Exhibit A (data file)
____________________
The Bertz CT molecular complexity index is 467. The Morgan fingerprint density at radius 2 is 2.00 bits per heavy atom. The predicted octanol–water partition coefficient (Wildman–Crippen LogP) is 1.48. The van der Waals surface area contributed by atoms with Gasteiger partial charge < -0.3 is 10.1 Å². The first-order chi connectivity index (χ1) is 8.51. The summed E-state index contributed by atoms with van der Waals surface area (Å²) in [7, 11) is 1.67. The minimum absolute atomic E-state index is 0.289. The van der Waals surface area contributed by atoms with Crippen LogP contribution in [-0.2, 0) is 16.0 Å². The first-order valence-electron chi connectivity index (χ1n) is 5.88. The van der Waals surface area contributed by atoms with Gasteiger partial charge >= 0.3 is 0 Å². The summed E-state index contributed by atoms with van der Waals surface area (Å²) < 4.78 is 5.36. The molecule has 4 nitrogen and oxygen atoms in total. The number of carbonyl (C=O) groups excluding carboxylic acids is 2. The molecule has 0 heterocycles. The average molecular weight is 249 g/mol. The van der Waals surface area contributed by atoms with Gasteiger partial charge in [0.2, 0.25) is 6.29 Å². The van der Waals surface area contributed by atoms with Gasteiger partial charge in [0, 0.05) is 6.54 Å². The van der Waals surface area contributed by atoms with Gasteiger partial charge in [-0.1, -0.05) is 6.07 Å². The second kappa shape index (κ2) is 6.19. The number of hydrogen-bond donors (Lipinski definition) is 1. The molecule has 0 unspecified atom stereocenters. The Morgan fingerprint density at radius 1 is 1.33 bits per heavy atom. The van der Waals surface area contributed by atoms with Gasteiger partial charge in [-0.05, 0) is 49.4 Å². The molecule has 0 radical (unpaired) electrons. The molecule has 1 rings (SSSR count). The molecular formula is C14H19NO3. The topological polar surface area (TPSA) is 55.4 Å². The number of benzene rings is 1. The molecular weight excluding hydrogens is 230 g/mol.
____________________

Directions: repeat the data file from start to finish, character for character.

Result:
The Bertz CT molecular complexity index is 467. The Morgan fingerprint density at radius 2 is 2.00 bits per heavy atom. The predicted octanol–water partition coefficient (Wildman–Crippen LogP) is 1.48. The van der Waals surface area contributed by atoms with Gasteiger partial charge < -0.3 is 10.1 Å². The first-order chi connectivity index (χ1) is 8.51. The summed E-state index contributed by atoms with van der Waals surface area (Å²) in [7, 11) is 1.67. The minimum absolute atomic E-state index is 0.289. The van der Waals surface area contributed by atoms with Crippen LogP contribution in [-0.2, 0) is 16.0 Å². The first-order valence-electron chi connectivity index (χ1n) is 5.88. The van der Waals surface area contributed by atoms with Gasteiger partial charge >= 0.3 is 0 Å². The summed E-state index contributed by atoms with van der Waals surface area (Å²) < 4.78 is 5.36. The molecule has 4 nitrogen and oxygen atoms in total. The number of carbonyl (C=O) groups excluding carboxylic acids is 2. The molecule has 0 heterocycles. The average molecular weight is 249 g/mol. The van der Waals surface area contributed by atoms with Gasteiger partial charge in [0.2, 0.25) is 6.29 Å². The van der Waals surface area contributed by atoms with Gasteiger partial charge in [0, 0.05) is 6.54 Å². The van der Waals surface area contributed by atoms with Gasteiger partial charge in [-0.1, -0.05) is 6.07 Å². The second kappa shape index (κ2) is 6.19. The number of hydrogen-bond donors (Lipinski definition) is 1. The molecule has 0 unspecified atom stereocenters. The Morgan fingerprint density at radius 1 is 1.33 bits per heavy atom. The van der Waals surface area contributed by atoms with Gasteiger partial charge in [-0.05, 0) is 49.4 Å². The molecule has 0 radical (unpaired) electrons. The molecule has 1 rings (SSSR count). The molecular formula is C14H19NO3. The topological polar surface area (TPSA) is 55.4 Å². The number of benzene rings is 1. The molecular weight excluding hydrogens is 230 g/mol.